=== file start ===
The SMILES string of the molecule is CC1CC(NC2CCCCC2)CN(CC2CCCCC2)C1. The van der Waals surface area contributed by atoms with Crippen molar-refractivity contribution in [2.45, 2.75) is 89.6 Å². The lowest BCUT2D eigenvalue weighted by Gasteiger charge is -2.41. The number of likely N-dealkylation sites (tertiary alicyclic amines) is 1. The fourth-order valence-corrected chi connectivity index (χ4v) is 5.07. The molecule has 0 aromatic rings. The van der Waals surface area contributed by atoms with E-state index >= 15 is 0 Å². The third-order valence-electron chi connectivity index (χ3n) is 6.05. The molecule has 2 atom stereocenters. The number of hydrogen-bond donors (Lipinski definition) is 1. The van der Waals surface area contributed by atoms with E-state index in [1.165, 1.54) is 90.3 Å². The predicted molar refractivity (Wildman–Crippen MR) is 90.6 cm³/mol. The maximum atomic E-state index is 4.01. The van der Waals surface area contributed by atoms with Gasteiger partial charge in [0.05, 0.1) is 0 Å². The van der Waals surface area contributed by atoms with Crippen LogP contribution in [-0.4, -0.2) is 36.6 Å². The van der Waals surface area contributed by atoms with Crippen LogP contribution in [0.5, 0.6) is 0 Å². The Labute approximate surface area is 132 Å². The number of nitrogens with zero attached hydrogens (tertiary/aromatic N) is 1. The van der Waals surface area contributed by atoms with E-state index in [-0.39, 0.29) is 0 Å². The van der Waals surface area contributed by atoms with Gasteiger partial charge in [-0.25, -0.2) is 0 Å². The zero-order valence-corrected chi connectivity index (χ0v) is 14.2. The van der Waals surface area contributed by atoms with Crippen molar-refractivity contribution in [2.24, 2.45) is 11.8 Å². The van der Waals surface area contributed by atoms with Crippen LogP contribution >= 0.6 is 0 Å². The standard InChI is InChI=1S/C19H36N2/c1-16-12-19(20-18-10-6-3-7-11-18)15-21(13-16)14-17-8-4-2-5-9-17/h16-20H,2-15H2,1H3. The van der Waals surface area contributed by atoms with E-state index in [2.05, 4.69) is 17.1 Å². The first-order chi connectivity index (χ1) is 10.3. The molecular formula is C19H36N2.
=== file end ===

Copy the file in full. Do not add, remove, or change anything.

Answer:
The SMILES string of the molecule is CC1CC(NC2CCCCC2)CN(CC2CCCCC2)C1. The van der Waals surface area contributed by atoms with Crippen molar-refractivity contribution in [2.45, 2.75) is 89.6 Å². The lowest BCUT2D eigenvalue weighted by Gasteiger charge is -2.41. The number of likely N-dealkylation sites (tertiary alicyclic amines) is 1. The fourth-order valence-corrected chi connectivity index (χ4v) is 5.07. The molecule has 0 aromatic rings. The van der Waals surface area contributed by atoms with E-state index >= 15 is 0 Å². The third-order valence-electron chi connectivity index (χ3n) is 6.05. The molecule has 2 atom stereocenters. The number of hydrogen-bond donors (Lipinski definition) is 1. The van der Waals surface area contributed by atoms with E-state index in [1.165, 1.54) is 90.3 Å². The predicted molar refractivity (Wildman–Crippen MR) is 90.6 cm³/mol. The maximum atomic E-state index is 4.01. The van der Waals surface area contributed by atoms with Gasteiger partial charge in [0.05, 0.1) is 0 Å². The van der Waals surface area contributed by atoms with Crippen LogP contribution in [-0.4, -0.2) is 36.6 Å². The van der Waals surface area contributed by atoms with Crippen LogP contribution in [0.5, 0.6) is 0 Å². The Labute approximate surface area is 132 Å². The number of nitrogens with zero attached hydrogens (tertiary/aromatic N) is 1. The van der Waals surface area contributed by atoms with E-state index in [-0.39, 0.29) is 0 Å². The van der Waals surface area contributed by atoms with Gasteiger partial charge in [-0.25, -0.2) is 0 Å². The zero-order valence-corrected chi connectivity index (χ0v) is 14.2. The van der Waals surface area contributed by atoms with Crippen molar-refractivity contribution in [2.24, 2.45) is 11.8 Å². The van der Waals surface area contributed by atoms with Crippen LogP contribution >= 0.6 is 0 Å². The standard InChI is InChI=1S/C19H36N2/c1-16-12-19(20-18-10-6-3-7-11-18)15-21(13-16)14-17-8-4-2-5-9-17/h16-20H,2-15H2,1H3. The van der Waals surface area contributed by atoms with E-state index in [2.05, 4.69) is 17.1 Å². The first-order chi connectivity index (χ1) is 10.3. The molecular formula is C19H36N2.